About 55% of Albemarle County families have said they want their children to go back to school for classes twice a week, and division officials say they have enough teachers to make that work.
The School Board voted Oct. 8 to move to Stage Three of the division’s reopening plan, which opens up in-person classes to preschoolers through third-graders as well as increasing the number of students who can go into schools for online classes.
About 187 teachers, roughly 15% of the division’s teaching workforce, requested to keep teaching remotely, but not all of those requests are expected to be granted, said Clare Keiser, the division’s assistant superintendent of schools for organizational development and human resources leadership, in a media briefing before Thursday’s School Board meeting.
More families with younger students in preschool and kindergarten chose the hybrid model, while 50% of third-grade families chose the option. So far, 98% of families have responded to the division’s intent form.
The demographics of students in the hybrid and virtual models mostly mirrors the division’s overall enrollment, according to data presented at Thursday’s School Board.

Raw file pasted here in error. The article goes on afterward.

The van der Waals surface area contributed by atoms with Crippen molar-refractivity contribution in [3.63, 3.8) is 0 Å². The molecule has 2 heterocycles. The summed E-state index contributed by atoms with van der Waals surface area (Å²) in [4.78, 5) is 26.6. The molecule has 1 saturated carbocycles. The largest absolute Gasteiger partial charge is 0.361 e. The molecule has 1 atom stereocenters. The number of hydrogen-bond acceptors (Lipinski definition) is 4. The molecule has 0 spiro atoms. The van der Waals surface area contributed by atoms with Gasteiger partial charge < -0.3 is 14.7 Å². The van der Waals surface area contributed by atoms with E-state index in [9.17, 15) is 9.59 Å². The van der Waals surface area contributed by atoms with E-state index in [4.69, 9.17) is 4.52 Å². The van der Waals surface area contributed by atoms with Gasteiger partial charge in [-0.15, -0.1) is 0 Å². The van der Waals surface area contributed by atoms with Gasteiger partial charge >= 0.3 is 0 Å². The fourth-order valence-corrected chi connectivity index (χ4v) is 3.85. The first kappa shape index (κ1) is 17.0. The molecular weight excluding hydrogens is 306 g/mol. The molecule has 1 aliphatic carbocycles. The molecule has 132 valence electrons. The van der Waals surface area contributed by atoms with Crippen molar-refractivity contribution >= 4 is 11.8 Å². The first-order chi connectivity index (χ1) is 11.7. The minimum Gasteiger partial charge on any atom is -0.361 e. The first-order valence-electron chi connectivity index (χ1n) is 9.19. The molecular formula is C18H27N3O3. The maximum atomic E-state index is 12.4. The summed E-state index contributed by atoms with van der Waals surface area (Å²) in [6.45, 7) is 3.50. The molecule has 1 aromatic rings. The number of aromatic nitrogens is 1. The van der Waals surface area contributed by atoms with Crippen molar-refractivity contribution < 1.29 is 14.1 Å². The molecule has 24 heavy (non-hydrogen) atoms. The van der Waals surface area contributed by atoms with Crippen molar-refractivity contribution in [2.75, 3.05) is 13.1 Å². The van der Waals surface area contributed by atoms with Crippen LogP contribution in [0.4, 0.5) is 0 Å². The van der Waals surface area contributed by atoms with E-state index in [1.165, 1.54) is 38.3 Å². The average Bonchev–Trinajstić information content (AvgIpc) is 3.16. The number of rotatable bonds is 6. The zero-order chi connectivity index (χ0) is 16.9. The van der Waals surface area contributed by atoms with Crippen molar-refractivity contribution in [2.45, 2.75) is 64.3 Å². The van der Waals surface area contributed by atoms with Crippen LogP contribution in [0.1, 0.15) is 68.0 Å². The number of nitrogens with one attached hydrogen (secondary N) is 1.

“We don’t see any great disparities here in the percent of students who are going to make up the hybrid and virtual cohorts,” said county schools Chief of Strategic Planning Patrick McLaughlin.
Keiser and Deputy Superintendent Debbie Collins are working with principals to determine staffing needs and classroom assignments. Whether a teacher’s request is granted depends on the students’ needs.
The numbers of families that requested the hybrid model vary by school from 44.5% to 73.1%. A school-by-school breakdown was not provided during the meeting, but division staff said they would provide it by the end of the meeting.
Right now, Keiser said officials are expecting about one to three virtual teachers per grade level.
“Our principals feel confident,” Keiser said. “They’re doing a really nice job working with their staff to help them feel comfortable.”
Accommodation requests under the American with Disabilities Act will be granted, Keiser said. The non-ADA requests include those who are considered high-risk for contracting COVID-19 by the Centers for Disease Control and Prevention as well as those who have childcare needs and are concerned about going back into the buildings.
About 51 of the requests were ADA-related while 136 were not. Three people requested a leave of absence and two people retired.
“At this point, we are looking within schools,” Keiser told board members of how they were looking at the requests.
She added that they are not expecting to shift teachers to other schools.
To grant the other requests, Keiser said they’ll follow the process used for a reduction in force, which takes into account an employee’s seniority, endorsements and certifications.